The “Divine Wind” Returns
By Holt Bodinson
There were two remarkable catalogs in my youth. They were thick, a bit grimy, and thoroughly dog-eared. The first was the 2-pound Sears & Roebuck wish book filled with wonderful J.C. Higgins firearms.
The pièce de résistance, though, was the catalog I couldn’t lay down. It consumed hundreds of hours of my idle time — the Shooter’s Bible, published annually by the Stoeger Arms Corporation of New York City. Almost 600 pages thick, it was the stuff shooters’ dreams were made of. And nothing was more dreamily exotic to an American teenager than the Mannlicher-Schoenauer section.
After wading through page after page of beautifully engraved and stocked rifles, I came face-to-face with the most spectacular rimfire I’d ever laid eyes on — a petite, Mannlicher-stocked .22 carbine with double-set triggers and a 19.5″ barrel. It was called the “Steyr Custom Small-Bore Carbine,” later to be cataloged as the “Zephyr.” The enticing copy read:
“Produced by the makers of the famous Mannlicher-Schoenauer Carbine, the Steyr Custom Small-Bore Carbine is a perfect counterpart to its big-bore brother.”
Steyr’s original Mannlicher Zephyr I (bottom) featured double-set triggers and was a head-turner.
The Zephyr II (top) continues the tradition.
Discontinued in 1971, the original Zephyr has proven to be as rare and untouchable as the fleeting wind it was named for. That’s why it’s exciting to see Steyr reviving its crown jewel rimfire as the Zephyr II.
Many of us thought Steyr would surprise everyone with another mini-Mannlicher Zephyr, but they played their cards close to their vest and gave us another “perfect counterpart to its big-bore brother” — in this case the “brother” being Steyr’s current top-of-the-line the CL II and SM 12.
Opening the Zephyr II shipping carton on the countertop in Murphy’s Gun Shop immediately elicited some oohs and aahs from nearby patrons. We don’t expect to see richly figured walnut on commercial models much anymore, much less the iconic German fish-scale form of checkering and sharply outlined Bavarian cheekpiece accenting the new Zephyr II. In quality and design, the stock is a spitting image of the one fitted to the CL II centerfire. But while the Zephyr sells for $995, the CL II carries a price tag of $2,340. Steyr followed their “perfect counterpart” concept precisely and gave us a thoroughly adult-sized rimfire understudy.
The Zephyr II is strongly Germanic in design — from its flowing cheekpiece through its slim, graceful forend, to its Schnabel forend tip. Its right-handed stock has a pronounced Wundhammer swell on the right side of the pistol grip. Frankly, the stock either appeals to your aesthetic sense or it doesn’t. I like it, not only for its form but its function. It feels light and lively in my hands and, when mounted, forms a stable shooting platform.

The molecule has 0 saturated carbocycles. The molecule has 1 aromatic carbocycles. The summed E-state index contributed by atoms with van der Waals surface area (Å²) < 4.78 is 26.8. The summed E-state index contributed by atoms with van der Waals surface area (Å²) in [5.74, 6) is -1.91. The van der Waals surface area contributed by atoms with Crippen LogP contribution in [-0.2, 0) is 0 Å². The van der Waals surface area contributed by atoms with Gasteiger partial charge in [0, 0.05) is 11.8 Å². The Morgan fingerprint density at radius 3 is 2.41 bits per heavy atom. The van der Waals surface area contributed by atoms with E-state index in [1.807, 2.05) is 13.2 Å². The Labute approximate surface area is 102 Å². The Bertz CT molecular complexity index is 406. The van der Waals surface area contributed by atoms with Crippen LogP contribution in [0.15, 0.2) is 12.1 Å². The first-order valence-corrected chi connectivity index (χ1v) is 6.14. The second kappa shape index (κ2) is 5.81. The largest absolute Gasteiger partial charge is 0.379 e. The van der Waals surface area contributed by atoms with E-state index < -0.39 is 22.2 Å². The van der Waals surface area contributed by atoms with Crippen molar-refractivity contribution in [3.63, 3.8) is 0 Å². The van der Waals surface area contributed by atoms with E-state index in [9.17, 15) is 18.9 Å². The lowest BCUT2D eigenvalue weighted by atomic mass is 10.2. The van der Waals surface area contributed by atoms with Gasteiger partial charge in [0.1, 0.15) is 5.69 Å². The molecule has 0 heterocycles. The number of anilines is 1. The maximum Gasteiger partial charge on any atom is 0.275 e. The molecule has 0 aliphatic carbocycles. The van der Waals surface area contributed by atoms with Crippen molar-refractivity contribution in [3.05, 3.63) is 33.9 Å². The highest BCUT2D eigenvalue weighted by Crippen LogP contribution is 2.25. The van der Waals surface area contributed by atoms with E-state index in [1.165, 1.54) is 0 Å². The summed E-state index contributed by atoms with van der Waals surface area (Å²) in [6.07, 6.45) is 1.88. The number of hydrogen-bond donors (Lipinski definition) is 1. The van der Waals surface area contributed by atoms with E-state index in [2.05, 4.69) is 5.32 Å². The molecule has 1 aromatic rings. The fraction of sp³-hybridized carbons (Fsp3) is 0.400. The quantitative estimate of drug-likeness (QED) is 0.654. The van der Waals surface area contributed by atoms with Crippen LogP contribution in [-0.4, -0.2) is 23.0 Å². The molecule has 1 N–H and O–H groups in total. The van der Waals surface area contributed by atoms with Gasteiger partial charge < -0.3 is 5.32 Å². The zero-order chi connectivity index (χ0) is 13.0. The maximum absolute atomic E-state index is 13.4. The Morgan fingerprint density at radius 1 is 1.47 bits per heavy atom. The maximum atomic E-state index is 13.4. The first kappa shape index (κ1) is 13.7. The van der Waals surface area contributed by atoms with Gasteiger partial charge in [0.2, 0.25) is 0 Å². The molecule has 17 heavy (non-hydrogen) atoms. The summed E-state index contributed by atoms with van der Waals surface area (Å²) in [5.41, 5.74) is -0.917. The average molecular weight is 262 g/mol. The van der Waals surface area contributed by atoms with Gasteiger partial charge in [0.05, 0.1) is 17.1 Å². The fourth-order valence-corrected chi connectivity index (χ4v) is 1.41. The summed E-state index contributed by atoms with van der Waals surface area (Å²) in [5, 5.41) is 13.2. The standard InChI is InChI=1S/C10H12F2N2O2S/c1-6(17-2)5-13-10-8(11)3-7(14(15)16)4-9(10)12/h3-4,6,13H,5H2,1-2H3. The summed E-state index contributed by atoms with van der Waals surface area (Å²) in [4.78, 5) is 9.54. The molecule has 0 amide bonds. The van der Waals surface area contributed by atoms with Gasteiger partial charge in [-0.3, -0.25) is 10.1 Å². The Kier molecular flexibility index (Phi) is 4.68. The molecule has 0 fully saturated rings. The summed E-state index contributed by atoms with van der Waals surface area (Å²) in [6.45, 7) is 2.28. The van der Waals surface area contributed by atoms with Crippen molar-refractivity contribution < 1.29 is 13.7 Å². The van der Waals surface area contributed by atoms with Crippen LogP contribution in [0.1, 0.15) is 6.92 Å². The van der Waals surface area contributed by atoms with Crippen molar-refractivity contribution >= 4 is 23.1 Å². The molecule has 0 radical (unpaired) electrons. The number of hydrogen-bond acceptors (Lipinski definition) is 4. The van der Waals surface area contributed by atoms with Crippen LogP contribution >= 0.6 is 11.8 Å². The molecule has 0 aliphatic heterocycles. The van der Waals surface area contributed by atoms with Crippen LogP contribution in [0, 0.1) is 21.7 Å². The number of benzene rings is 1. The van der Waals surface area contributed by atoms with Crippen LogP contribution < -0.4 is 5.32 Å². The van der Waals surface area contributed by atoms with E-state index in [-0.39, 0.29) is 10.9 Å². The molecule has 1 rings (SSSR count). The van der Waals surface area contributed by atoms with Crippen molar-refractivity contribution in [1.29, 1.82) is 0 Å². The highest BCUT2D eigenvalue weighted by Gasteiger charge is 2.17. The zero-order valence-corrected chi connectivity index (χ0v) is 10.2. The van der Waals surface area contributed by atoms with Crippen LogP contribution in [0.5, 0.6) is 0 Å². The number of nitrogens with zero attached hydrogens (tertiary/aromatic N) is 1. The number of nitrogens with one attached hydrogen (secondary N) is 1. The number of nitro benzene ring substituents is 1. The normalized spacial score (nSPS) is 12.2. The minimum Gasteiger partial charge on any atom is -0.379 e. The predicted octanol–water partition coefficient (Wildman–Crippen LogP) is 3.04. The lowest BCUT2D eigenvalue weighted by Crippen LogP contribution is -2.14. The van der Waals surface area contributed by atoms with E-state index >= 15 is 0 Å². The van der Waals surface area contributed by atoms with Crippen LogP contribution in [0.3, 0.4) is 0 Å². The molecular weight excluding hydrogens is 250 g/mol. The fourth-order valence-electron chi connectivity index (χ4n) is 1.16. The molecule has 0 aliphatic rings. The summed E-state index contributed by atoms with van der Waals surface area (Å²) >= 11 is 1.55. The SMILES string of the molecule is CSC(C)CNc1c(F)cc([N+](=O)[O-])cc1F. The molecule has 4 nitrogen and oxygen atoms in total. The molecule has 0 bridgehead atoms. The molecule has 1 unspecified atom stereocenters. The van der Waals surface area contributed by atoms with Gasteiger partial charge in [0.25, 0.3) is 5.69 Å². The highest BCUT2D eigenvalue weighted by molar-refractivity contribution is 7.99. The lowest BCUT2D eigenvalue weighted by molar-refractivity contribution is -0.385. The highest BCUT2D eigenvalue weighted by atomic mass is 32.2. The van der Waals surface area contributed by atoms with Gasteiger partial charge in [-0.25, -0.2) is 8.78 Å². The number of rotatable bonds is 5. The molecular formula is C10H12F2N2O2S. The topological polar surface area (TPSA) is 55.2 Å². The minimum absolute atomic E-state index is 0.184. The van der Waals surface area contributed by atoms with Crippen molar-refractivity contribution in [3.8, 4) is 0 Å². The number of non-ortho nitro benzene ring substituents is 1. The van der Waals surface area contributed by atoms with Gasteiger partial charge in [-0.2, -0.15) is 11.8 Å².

That Germanic touch! Bavarian cheekpieces and fish-scale checkering. Photo: Steyr Arms
The Butterknife’s Back
Adding to the adult-size configuration is a medium-weight 19.7″ barrel which exhibits one of Steyr’s most distinguishing motifs — the spiral, hammer-forged patterns carried from breech to muzzle. When given a high polish — as on some of the company’s centerfires — the patterns are visually riveting. Patterns on the Zephyr II barrel are more subdued since it’s matte-finished with Mannox, a tough, weather-resistant treatment.
The barrel does give the rifle some centerfire heft, tipping the scales at 6 lbs. Topped with Bushnell’s new 3-9×40 full-size rimfire scope featuring side focusing and calibrated turrets for the .22 LR and .17 HMR, the Zephyr II really embodies the feel of a centerfire understudy as it was designed to do.
The new rimfire features Steyr Mannlicher’s signature butterknife-shaped bolt handle that adds traditional elegance to the overall rifle (for some odd reason, the earlier Zephyr I had was fitted with a conventional round bolt knob).
The Zephyr II accepts a 5-shot box magazine and is offered in .17 HMR and .22 WMR as well as the .22 LR version we tested.
Adding Bushnell’s full-size rimfire scope gives the Zephyr II the handling characteristics of a centerfire.
It sports Steyr’s signature butterknife shaped bolt handle — something the original lacked.
How’d She Shoot?
Although factory specs list the trigger as a single stage, the trigger on our test rifle was definitely a two-stage design. But it was so light and so crisp with a 3-lb. pull, I’ll forgive the author of the otherwise-excellent owner’s manual.
I tested 15 different loads from Aguila, Armscor, CCI, Federal, Remington and Winchester at 50 yards, firing 5-shot groups. I’ve seen extensive test articles published declaring this or that brand and load to be the most accurate. Bunk! All these tests proved is that a particular brand and load was the most accurate in a particular test rifle.
My test ammo was a mix of plain lead lubricated and copper-plated bullets. I like to fire two rounds of the next cartridge being tested to season the bore before shooting for group. What did this particular Zephyr II favor? Well, it was CCI Standard Velocity at 0.70″, CCI Mini-Mag at 0.71″ and Aguila Rifle Match at 0.81″. Varmints, look out!
The premium rimfire Zephyr has been missing in the Mannlicher-Schoenauer/Steyr Mannlicher stable for almost 50 years. Now it’s back with a vengeance! The Zephyr II is an elegant rifle in a class of its own.